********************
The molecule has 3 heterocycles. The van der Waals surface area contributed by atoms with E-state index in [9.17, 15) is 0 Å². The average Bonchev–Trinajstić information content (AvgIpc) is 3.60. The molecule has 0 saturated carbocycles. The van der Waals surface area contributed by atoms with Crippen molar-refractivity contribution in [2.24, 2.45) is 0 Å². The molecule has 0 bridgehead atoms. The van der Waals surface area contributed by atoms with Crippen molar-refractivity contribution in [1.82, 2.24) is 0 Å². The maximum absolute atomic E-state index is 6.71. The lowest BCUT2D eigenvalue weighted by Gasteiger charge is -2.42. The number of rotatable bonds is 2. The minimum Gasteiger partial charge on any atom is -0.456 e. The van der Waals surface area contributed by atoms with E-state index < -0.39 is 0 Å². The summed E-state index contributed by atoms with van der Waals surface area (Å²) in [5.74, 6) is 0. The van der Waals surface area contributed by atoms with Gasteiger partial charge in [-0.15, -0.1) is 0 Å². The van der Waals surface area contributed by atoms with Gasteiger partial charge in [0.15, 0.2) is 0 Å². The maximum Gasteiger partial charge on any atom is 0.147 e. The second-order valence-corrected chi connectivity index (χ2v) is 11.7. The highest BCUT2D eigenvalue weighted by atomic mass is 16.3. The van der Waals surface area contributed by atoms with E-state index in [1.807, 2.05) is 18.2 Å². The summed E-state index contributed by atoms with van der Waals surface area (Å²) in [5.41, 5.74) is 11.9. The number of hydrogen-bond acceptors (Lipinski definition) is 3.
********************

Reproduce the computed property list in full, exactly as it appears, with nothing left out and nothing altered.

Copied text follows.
The molecule has 3 heterocycles. The van der Waals surface area contributed by atoms with E-state index in [9.17, 15) is 0 Å². The average Bonchev–Trinajstić information content (AvgIpc) is 3.60. The molecule has 0 saturated carbocycles. The van der Waals surface area contributed by atoms with Crippen molar-refractivity contribution in [2.24, 2.45) is 0 Å². The molecule has 0 bridgehead atoms. The van der Waals surface area contributed by atoms with Crippen molar-refractivity contribution in [1.82, 2.24) is 0 Å². The maximum absolute atomic E-state index is 6.71. The lowest BCUT2D eigenvalue weighted by Gasteiger charge is -2.42. The number of rotatable bonds is 2. The minimum Gasteiger partial charge on any atom is -0.456 e. The van der Waals surface area contributed by atoms with E-state index < -0.39 is 0 Å². The summed E-state index contributed by atoms with van der Waals surface area (Å²) in [5.74, 6) is 0. The van der Waals surface area contributed by atoms with Gasteiger partial charge in [-0.15, -0.1) is 0 Å². The van der Waals surface area contributed by atoms with Gasteiger partial charge in [0.15, 0.2) is 0 Å². The maximum Gasteiger partial charge on any atom is 0.147 e. The second-order valence-corrected chi connectivity index (χ2v) is 11.7. The highest BCUT2D eigenvalue weighted by atomic mass is 16.3. The van der Waals surface area contributed by atoms with E-state index in [1.807, 2.05) is 18.2 Å². The summed E-state index contributed by atoms with van der Waals surface area (Å²) in [5.41, 5.74) is 11.9. The number of hydrogen-bond acceptors (Lipinski definition) is 3.